To be honest, Turkey was never really on the top of my list for places to visit. Since we were going to Greece and wanted to check out another country nearyby, my sister suggested Istanbul and I was down since I love exploring new places. Now that I have gone, I would totally recommend it! The food, the culture, the views are all great things to experience while you’re there.
If you’re coming from the United States, you will need a Visa to go to Turkey. Once you get it, you’ll be allowed to go back for 90 days.
You can go online and fill out a quick application. All you really need is your name, date of birth and passport number. They will email you a confirmation an an attachment with your visa and you can just print it out and bring it with you when you go through passport control at the airport. Once you fill out the application, it takes less than 48 hour to process and receive. This is one of the quickest and easiest Visas I’ve gotten on was only about $20.
- To get to Istanbul, the main airport is IGA.
- Istanbul has a pretty decent transportation system – you can get around by subway, bus or ferry (there is a European and Asia side), Uber or Taxi.
- For the subway, you will need to purchase a Istanbul Kart and put money on it to be able to take rides.
- Since we didn’t stay in the city, we actually took Uber to most places. If you are traveling with a big group or are staying outside of the city, Uber is pretty affordable. The only option for Uber is a 7 seater. Ubers are not really common so it might take about 10 minutes to get one. Also, there are a lot of streets that public cars can’t drive on so you might be dropped off a couple of blocks away sometimes and have to walk a little bit.
- There are taxis pretty much everywhere. We just didn’t want to deal with having cash for them.
- Istanbul has hot summers and cold winters. The best time to go is Spring (April to May) or Fall (September to mid November).
- We went in early May and the weather was suppose to be cool and warming up. It was cloudy and cool most of the time, but unfortunately it rained a couple of the days.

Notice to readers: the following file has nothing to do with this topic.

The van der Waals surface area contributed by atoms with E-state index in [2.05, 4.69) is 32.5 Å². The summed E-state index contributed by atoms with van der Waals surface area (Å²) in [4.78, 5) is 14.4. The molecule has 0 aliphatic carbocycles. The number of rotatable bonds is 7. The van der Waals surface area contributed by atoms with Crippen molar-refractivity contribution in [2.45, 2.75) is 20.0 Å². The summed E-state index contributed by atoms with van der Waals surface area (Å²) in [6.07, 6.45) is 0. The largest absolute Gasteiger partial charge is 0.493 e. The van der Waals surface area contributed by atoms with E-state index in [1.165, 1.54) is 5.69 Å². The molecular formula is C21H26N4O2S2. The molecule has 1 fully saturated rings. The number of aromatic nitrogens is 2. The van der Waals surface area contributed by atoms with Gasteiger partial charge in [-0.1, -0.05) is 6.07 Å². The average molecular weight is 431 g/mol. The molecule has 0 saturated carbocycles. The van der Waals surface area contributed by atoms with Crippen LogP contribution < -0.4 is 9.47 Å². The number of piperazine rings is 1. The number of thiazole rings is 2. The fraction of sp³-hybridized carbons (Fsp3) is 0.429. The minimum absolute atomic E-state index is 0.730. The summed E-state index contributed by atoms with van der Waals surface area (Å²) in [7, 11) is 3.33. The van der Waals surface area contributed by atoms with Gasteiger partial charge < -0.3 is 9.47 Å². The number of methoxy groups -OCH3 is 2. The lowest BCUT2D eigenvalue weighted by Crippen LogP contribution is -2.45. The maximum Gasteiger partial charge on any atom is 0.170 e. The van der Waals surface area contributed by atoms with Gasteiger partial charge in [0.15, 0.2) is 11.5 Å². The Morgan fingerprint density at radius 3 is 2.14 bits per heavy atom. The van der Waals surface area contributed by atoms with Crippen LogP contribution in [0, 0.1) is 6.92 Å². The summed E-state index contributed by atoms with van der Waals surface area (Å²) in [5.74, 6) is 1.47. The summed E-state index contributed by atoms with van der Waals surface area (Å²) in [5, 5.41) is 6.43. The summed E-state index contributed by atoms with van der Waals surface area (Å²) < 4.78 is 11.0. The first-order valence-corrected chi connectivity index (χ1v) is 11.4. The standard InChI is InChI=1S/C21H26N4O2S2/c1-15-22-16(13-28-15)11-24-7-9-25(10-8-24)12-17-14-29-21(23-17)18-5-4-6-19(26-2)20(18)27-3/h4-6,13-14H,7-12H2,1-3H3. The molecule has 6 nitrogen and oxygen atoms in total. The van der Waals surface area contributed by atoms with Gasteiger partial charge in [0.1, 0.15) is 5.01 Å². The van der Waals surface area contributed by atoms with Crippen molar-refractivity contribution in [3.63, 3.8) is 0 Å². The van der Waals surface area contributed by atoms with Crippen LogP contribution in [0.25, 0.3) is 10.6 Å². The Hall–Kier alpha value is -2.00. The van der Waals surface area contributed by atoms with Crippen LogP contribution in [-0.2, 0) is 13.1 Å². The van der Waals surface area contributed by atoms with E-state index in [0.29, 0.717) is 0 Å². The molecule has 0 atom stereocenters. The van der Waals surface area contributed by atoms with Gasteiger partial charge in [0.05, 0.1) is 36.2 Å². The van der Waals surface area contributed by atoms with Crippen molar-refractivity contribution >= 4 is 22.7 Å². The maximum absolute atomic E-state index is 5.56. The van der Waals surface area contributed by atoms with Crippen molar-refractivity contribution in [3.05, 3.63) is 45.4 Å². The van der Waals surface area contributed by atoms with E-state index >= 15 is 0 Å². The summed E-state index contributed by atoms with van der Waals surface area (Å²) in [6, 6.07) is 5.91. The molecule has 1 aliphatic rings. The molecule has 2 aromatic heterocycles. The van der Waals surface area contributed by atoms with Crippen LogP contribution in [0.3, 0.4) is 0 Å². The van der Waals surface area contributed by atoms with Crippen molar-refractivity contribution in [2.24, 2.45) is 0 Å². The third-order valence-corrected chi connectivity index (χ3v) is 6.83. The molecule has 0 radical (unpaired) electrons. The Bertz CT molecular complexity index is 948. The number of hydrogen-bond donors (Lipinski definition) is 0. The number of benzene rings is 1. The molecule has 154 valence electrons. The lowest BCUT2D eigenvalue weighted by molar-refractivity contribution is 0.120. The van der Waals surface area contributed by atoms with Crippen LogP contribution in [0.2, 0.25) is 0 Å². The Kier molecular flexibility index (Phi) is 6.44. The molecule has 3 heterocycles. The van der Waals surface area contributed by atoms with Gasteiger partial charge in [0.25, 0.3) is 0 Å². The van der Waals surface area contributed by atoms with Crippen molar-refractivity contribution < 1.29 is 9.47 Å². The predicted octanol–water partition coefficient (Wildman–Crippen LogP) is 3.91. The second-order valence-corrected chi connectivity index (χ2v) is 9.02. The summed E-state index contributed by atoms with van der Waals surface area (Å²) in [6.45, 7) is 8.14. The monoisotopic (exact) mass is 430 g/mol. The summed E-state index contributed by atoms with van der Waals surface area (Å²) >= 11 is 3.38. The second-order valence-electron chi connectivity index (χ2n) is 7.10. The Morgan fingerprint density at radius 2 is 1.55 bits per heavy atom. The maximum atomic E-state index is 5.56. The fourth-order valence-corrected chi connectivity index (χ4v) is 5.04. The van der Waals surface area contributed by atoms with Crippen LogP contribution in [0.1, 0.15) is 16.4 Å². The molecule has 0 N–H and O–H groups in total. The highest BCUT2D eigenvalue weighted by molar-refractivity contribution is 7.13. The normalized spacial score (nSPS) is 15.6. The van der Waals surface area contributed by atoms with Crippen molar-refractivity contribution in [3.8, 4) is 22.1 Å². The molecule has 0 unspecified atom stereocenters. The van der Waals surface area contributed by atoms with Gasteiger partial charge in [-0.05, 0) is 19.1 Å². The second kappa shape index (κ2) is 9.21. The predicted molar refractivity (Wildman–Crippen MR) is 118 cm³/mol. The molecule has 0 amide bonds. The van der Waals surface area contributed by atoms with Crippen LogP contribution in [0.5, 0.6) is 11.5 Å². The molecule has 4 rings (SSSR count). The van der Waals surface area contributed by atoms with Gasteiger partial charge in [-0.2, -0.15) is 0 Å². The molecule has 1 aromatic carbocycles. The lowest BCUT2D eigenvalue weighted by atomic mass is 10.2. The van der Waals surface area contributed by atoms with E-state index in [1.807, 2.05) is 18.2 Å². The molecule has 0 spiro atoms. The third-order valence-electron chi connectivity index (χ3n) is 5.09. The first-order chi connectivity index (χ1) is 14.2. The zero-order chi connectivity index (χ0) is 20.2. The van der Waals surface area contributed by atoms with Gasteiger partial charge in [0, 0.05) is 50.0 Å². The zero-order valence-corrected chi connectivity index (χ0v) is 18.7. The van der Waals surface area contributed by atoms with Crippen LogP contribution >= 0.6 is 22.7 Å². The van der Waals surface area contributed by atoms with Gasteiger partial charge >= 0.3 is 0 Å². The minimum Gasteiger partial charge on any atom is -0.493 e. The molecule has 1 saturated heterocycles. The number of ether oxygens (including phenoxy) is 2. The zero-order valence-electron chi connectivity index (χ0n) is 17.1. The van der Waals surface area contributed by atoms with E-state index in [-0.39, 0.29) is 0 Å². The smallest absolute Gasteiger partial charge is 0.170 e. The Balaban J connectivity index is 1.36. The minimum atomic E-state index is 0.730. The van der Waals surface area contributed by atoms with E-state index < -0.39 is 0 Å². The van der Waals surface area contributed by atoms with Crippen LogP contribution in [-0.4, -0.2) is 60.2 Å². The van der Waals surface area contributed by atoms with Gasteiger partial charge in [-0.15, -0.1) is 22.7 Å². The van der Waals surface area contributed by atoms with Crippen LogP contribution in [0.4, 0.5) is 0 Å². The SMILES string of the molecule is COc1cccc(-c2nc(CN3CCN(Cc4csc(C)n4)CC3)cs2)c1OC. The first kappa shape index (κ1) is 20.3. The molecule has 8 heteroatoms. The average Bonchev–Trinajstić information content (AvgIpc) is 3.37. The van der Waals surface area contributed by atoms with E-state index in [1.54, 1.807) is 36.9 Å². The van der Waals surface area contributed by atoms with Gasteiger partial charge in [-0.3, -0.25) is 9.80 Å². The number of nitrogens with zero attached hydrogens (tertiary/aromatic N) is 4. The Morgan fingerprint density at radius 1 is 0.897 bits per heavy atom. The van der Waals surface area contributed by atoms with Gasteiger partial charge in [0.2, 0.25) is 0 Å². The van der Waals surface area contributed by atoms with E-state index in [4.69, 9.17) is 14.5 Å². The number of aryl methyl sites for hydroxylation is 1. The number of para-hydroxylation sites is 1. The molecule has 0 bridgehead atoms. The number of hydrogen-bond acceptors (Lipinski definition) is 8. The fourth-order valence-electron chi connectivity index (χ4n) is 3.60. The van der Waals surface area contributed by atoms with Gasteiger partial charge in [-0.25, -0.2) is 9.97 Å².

- The currency in Istanbul is the Turkish Lira.
- I would recommend bringing your ATM card if you’re doing to the main parts of Istanbul. There are plenty of ATM machines everywhere and you can find one with a low exchange rate. You can also bring cash and find a cash exchange. The exchange rate is usually a lot better than when you exchange at the airport. I always recommend exchanging some before your trip though because you’ll never know what you might need cash for.
- A lot of well established places, restaurants and attractions take credit card (mostly Visas and Mastercard). A lot don’t though and I would highly recommend carrying some cash just in case.
- It is not safe to drink the tap water in Istanbul. Do yourself a favor and buy bottle water instead, which you can find almost anywhere. However, it is safe to brush your teeth or cook with tap water.
- It’s generally safe to eat the street food in Istanbul, but use your discretion if it looks shady.
- If you’re eating at a restaurant, they usually offer you free tea (usually black) after you eat. Some places also offer you apple tea which is delicious, but we found out that it’s a tourist-y thing.
- Tipping at restaurants is anywhere between 5%-10%. If you pay by credit card, sometimes they don’t take tip on there so it’s nice to have some cash to tip on the side.
- If you get a chance, book a food tour. You get to trying pretty much everything Istanbul is known for and all the food is amazing.
- For the most part, you can wear whatever you feel comfortable in.
- Unless you REALLY care about how you look, I recommend wearing your most comfortable sneakers. The roads are built on uneven and cobblestone like roads and there are occasional hills depending on where you are.
- If you’re going to visit/tour any churches, make sure that you are dressed more conservatively and that your shoulders and knees are covered. Also, bring a scarf or a hood for your head if you’re going to any mosque.
What to Pack
(Besides from the obvious)
- Converter – our hostels/airbnbs were not international plug in friendly. I’m sure some might be, but just in case. We were glad we had one. They have European outlets.
- Portable battery pack – if you’re using your phone a lot.
- Super comfortable walking shoes
- [Women] Scarf – to cover your head if you’re going into a mosque. Also clothes that cover your arms and legs.